The researchers’ pilot study Reducing At-Risk Adolescents’ Display of Risk Behavior on a Social Networking Web Site examined whether a physician’s online communication to teens about references to sex and substance abuse found in their MySpace profile would have a positive impact on reducing online display of such behaviors in the SNS. Looking at 190 self-described 18 to 20-year olds with public MySpace profiles that met study criteria for being at-risk, the profiles received a single intervention email from “Dr. Meg,” the physician online profile of Moreno, who became a MySpace member. Her profile displayed information about her professional credentials and research interests. The email was sent from within the MySpace system to the subjects’ profiles, and no personal emails were used. The intervention provided basic information about the risky nature of online personal disclosures and also provided a resource link to a Web site containing information about testing for sexually transmitted infections.

Three months after the MySpace email intervention, the same online profiles were evaluated again for references to sex and substance use, as well as any changes in profile security settings (switching from a “public” to a “private” profile). At the beginning of this study, 54 percent of subjects referenced sex and 85 percent referenced substance use. After the email intervention, 13 percent of the profiles decreased references to sex behaviors, and 26 percent decreased their substance use references. Ten percent of the profiles changed their security listings from “public” to “private,” and a total of 42 percent of the profiles implemented any of these three protective measures. Of those who received the email intervention females were most likely to eliminate sexual references.

Using results from both studies, the researchers conclude that SNS are readily available tools to identify displayed health information and also to communicate with teens about these displays, and they are another way parents and physicians can learn about how adolescents make health-related choices. They add that adolescence is a period of identity exploration which now includes online identity, and adolescents may be open to communicating with health professionals about their online displays. The researchers provide tips for parents and healthcare providers: http://www.seattlechildrens.org/home/press_room/teens_and_myspace.asp.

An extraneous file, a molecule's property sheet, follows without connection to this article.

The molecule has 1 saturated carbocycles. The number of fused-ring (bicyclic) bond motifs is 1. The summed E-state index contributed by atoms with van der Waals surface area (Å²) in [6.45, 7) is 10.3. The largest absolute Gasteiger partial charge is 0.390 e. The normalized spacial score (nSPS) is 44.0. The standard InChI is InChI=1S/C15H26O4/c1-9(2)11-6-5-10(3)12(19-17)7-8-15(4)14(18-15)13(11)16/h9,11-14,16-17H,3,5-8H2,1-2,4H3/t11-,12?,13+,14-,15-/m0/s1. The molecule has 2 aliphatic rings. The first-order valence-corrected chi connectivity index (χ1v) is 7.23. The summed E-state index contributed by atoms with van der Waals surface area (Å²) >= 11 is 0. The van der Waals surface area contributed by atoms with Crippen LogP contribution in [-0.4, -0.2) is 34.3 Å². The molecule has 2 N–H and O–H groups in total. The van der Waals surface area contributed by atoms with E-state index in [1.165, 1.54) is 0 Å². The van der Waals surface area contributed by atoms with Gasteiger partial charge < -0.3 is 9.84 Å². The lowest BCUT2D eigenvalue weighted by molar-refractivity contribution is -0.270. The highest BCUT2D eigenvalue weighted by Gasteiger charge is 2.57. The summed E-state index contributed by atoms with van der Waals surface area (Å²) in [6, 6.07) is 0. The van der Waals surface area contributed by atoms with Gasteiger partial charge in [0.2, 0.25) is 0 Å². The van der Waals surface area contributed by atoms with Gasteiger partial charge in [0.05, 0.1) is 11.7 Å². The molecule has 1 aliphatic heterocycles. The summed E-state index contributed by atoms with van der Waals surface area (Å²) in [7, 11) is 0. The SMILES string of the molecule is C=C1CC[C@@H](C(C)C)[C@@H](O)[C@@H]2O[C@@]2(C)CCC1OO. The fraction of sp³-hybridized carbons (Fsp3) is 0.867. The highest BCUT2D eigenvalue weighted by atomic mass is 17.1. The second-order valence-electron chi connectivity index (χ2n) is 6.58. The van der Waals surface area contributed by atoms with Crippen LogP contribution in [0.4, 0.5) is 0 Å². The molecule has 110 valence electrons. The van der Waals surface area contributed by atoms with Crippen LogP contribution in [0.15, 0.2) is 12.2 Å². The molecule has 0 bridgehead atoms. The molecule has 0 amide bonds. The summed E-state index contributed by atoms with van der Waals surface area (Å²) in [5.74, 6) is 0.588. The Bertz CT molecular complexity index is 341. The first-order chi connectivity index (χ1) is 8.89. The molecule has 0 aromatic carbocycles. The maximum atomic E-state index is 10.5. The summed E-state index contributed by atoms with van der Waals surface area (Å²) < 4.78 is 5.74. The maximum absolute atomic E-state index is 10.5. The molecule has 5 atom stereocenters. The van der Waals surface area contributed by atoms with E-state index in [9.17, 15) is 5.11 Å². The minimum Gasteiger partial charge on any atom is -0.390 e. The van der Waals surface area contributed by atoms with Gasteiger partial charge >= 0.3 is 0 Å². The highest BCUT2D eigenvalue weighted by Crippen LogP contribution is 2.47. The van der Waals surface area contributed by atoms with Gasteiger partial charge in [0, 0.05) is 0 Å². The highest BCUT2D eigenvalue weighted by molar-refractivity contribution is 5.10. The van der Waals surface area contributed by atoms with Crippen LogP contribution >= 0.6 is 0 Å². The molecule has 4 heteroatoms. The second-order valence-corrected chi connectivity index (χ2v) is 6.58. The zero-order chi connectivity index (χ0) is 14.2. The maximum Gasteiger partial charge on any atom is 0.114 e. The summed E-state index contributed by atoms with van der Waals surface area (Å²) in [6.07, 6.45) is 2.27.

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For edited audio bites of Dr. Dimitri Christakis discussing findings from both studies, MySpace and helpful tips for parents, please visit: www.seattlechildrens.org/home/assets/press_release/christakis_myspace.mp3.

For more helpful related information visit: www.seattlechildrens.org/internet safety for teens, www.WiredSafety.org, www.NetBullies.org, www.kids.getnetwise.org and www.webwisekids.org.

In the Adolescent Display of Health Risk Behaviors on MySpace study, Drs. Moreno and Christakis were joined by Frederick J. Zimmerman, PhD, also from Children’s and the University of Washington (UW), and Malcolm R. Parks, PhD, from the UW, along with Tara E. Brito from the University of Notre Dame. For the second study, Reducing At-Risk Adolescents’ Display of Risk Behavior on a Social Networking Web Site, Moreno and Christakis were again joined by Zimmerman from Children’s and the UW, Parks from the UW, and Ann VanderStoep, PhD, and Ann Kurth, PhD, both from the UW.

References:

1. Bausch, S, Han L. Social networking sites grow 47%, year over year, reaching 45% of Web users, according to Nielsen/NetRatings. Nielsen Ratings Web site. http://www.nielsen-netratings.com/pr/pr_060511.pdf. Accessed January 8, 2008.

2. Granneman S. MySpace, a place without MyParents. Security Focus Web site. http://www.securityfocus.com/columnists/408. Accessed January 8, 2008.

About Seattle Children’s Research Institute

At the forefront of pediatric medical research, Seattle Children’s Research Institute has nine major centers, and is internationally recognized for advancing discoveries in cancer, genetics, immunology, pathology, infectious disease, injury prevention and bioethics. In its quest to cure childhood disease, the research institute brings discoveries to the bedside in partnership with Seattle Children’s Hospital and Seattle Children’s Hospital Foundation. Together they are Seattle Children’s, known for setting new standards in superior patient care for more than 100 years. Children’s serves as the primary teaching, clinical and research site for the Department of Pediatrics at the University of Washington School of Medicine, which consistently ranks as one of the best pediatric departments in the country. For more information visit http://research.seattlechildrens.org/.